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An AST data structure and pretty printer for "JavaScript: The Good Parts" in Haskell
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JavaScript: The Good Parts -- an AST and Pretty Printer


In Chapter 2 of "JavaScript: The Good Parts", Douglas Crockford presents a concrete grammar for "the good parts" of JavaScript.

This package provides an abstract grammar and pretty printer for those good parts. We will abbreviate this language to JS:TGP.

Crockford presents the grammar as a series of railroad diagrams. The correspondence between the concrete grammar and the abstract grammar in this module is NOT one-to-one. However, the following property does hold: the pretty printing of an abstract syntax tree will be parseable by the concrete grammar. i.e. For each valid program produced by the concrete grammar there is a corresponding abstract syntax tree that when pretty printed will produce that program (modulo whitespace).

The abstract grammar:

  • removes unnecessary characters such as parentheses (normal, curly and square)
  • represents JavaScript's string, name and number literals directly in Haskell as 'String', 'String' and 'Double' respectively.

The data structure ensures no incorrect JS:TGP programs

This library was designed so that it would be impossible, save for name, string literals to construct an incorrect JS:TGP program.

To this end some of the data structures may look like they contain redundancy. For instance, consider the 'JSESDelete' constructor which is defined

JSESDelete JSExpression JSInvocation

Why not just define it as JSESDelete JSExpression since type JSExpression has a constructor defined as JSExpressionInvocation JSExpression JSInvocation? The reason is that this would allow incorrect programs. A JSExpression is not necessarily an invocation.

A note on precedence of JavaScript operators

Interestingly, the precedence of JavaScript operators is not defined in the ECMAScript standard. The precedence used in this library comes from the Mozilla Developer's Network pages. (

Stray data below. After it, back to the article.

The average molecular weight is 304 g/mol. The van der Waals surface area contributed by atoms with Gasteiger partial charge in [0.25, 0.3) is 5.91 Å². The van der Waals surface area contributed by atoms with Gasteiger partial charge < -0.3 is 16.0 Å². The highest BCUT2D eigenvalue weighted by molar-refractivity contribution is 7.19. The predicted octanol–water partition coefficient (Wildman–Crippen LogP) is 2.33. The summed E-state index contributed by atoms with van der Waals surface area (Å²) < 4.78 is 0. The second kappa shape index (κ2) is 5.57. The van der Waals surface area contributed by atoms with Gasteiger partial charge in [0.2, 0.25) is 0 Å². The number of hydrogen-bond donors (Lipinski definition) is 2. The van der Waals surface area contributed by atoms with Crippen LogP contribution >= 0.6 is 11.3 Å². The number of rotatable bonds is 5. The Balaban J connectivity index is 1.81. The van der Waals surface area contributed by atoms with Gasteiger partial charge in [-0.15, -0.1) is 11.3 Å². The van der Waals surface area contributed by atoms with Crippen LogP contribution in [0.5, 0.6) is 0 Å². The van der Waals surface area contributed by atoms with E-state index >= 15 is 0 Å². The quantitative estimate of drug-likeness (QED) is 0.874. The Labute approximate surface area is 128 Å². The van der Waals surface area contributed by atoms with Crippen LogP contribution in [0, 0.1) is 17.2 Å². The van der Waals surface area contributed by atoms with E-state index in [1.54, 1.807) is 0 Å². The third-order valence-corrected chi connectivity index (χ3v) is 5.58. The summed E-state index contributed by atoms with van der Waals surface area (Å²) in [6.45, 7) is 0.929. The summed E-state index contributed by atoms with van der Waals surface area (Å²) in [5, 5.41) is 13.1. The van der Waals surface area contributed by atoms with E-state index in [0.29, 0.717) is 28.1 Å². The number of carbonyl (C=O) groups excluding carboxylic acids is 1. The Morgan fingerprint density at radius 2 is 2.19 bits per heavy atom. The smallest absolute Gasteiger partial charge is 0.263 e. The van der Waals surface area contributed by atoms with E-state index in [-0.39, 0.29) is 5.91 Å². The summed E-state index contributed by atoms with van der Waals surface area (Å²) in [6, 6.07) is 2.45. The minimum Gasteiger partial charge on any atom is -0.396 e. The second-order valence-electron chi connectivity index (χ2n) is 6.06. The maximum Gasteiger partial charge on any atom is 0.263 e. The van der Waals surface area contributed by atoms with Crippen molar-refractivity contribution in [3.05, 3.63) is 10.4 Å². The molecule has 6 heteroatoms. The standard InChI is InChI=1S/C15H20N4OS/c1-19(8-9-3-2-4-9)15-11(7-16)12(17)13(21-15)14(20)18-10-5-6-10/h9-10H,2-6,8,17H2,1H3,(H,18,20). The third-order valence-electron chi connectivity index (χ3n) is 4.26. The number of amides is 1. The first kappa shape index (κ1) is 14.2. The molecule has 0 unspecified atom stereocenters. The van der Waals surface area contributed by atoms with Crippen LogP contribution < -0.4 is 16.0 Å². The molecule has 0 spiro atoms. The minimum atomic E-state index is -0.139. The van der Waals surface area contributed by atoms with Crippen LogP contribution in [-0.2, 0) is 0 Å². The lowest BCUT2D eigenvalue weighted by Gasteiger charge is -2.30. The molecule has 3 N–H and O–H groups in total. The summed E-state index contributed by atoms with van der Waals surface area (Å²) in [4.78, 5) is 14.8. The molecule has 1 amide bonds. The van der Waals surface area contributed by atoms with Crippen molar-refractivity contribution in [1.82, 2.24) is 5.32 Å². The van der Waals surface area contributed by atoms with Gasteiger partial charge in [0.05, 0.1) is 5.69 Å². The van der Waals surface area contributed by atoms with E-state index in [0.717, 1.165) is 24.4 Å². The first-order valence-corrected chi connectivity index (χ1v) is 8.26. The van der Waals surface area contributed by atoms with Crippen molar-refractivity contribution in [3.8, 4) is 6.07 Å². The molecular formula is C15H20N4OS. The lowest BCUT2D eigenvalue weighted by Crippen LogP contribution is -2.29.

I have not used the precise precedence numbers from that page since in this module a lower precedence means the operator binds more tightly (as opposed to the page where a higher precedence does the same). Also, we have need for less precedence values so they have been normalised to what we are using in JS:TGP

You will also note that we don't even consider the associativity/precedence of "=", "+=", "-=" etc. In JS:TGP the notion of expression statements is quite different to that of expressions. It simply isn't legal to write an expression statement like

(a += 2) -= 3


 a = (b = c) = (c = d)

although it is perfectly legal to write

 a = b = c = d += 2

which if we add brackets to disambiguate is really

a = (b = (c = (d += 2)))

Interesting aspects of "the good parts"

A JS:TGP program is a collection of statements. You'll note that there is no statement to declare a function in JS:TGP. However you can assign a function literal to a variable.

e.g. var fun = function(x) { return x + 1;}

What about recursive functions then? There is the option to give the function a name which is local to the literal.


var factorial = function f(n) {
                       if ( n > 0 ) {
                         return n * f(n - 1);
                       } else {
                         return 1;

f is local. It will not be in scope outside of the function body.

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